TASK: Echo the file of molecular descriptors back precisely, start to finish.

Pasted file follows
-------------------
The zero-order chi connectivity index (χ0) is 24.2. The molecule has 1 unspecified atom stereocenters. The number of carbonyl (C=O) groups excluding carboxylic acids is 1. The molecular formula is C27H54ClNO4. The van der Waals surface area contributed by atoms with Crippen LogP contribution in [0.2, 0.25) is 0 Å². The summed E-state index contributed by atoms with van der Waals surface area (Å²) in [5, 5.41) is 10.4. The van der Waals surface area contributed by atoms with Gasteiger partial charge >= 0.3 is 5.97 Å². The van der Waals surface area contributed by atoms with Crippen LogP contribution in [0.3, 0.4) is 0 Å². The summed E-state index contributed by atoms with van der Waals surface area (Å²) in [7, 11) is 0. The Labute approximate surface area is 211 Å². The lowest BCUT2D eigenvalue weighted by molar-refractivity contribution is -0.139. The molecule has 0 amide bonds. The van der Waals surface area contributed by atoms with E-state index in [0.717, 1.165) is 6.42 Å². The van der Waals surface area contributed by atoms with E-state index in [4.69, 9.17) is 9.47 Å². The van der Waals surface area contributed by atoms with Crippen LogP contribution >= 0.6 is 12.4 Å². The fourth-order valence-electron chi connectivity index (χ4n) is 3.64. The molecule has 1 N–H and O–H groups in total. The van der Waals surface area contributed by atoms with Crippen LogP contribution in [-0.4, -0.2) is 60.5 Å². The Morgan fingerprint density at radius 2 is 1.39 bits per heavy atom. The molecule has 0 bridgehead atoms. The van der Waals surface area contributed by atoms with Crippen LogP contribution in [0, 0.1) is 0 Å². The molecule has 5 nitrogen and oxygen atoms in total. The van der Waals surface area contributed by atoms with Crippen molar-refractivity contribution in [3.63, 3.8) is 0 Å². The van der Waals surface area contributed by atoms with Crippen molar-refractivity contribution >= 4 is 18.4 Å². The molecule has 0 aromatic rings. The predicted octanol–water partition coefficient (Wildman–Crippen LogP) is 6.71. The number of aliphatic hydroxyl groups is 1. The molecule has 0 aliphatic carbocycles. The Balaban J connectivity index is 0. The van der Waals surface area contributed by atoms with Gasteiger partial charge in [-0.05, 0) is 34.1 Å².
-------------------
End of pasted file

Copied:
The zero-order chi connectivity index (χ0) is 24.2. The molecule has 1 unspecified atom stereocenters. The number of carbonyl (C=O) groups excluding carboxylic acids is 1. The molecular formula is C27H54ClNO4. The van der Waals surface area contributed by atoms with Crippen LogP contribution in [0.2, 0.25) is 0 Å². The summed E-state index contributed by atoms with van der Waals surface area (Å²) in [5, 5.41) is 10.4. The van der Waals surface area contributed by atoms with Gasteiger partial charge >= 0.3 is 5.97 Å². The van der Waals surface area contributed by atoms with Crippen LogP contribution in [0.3, 0.4) is 0 Å². The summed E-state index contributed by atoms with van der Waals surface area (Å²) in [7, 11) is 0. The Labute approximate surface area is 211 Å². The lowest BCUT2D eigenvalue weighted by molar-refractivity contribution is -0.139. The molecule has 0 amide bonds. The van der Waals surface area contributed by atoms with E-state index in [0.717, 1.165) is 6.42 Å². The van der Waals surface area contributed by atoms with E-state index in [4.69, 9.17) is 9.47 Å². The van der Waals surface area contributed by atoms with Crippen LogP contribution >= 0.6 is 12.4 Å². The fourth-order valence-electron chi connectivity index (χ4n) is 3.64. The molecule has 1 N–H and O–H groups in total. The van der Waals surface area contributed by atoms with Crippen LogP contribution in [-0.4, -0.2) is 60.5 Å². The Morgan fingerprint density at radius 2 is 1.39 bits per heavy atom. The molecule has 0 bridgehead atoms. The van der Waals surface area contributed by atoms with Crippen LogP contribution in [0, 0.1) is 0 Å². The molecule has 5 nitrogen and oxygen atoms in total. The van der Waals surface area contributed by atoms with Crippen molar-refractivity contribution in [3.63, 3.8) is 0 Å². The van der Waals surface area contributed by atoms with Crippen molar-refractivity contribution >= 4 is 18.4 Å². The molecule has 0 aromatic rings. The predicted octanol–water partition coefficient (Wildman–Crippen LogP) is 6.71. The number of aliphatic hydroxyl groups is 1. The molecule has 0 aliphatic carbocycles. The Balaban J connectivity index is 0. The van der Waals surface area contributed by atoms with Gasteiger partial charge in [-0.05, 0) is 34.1 Å².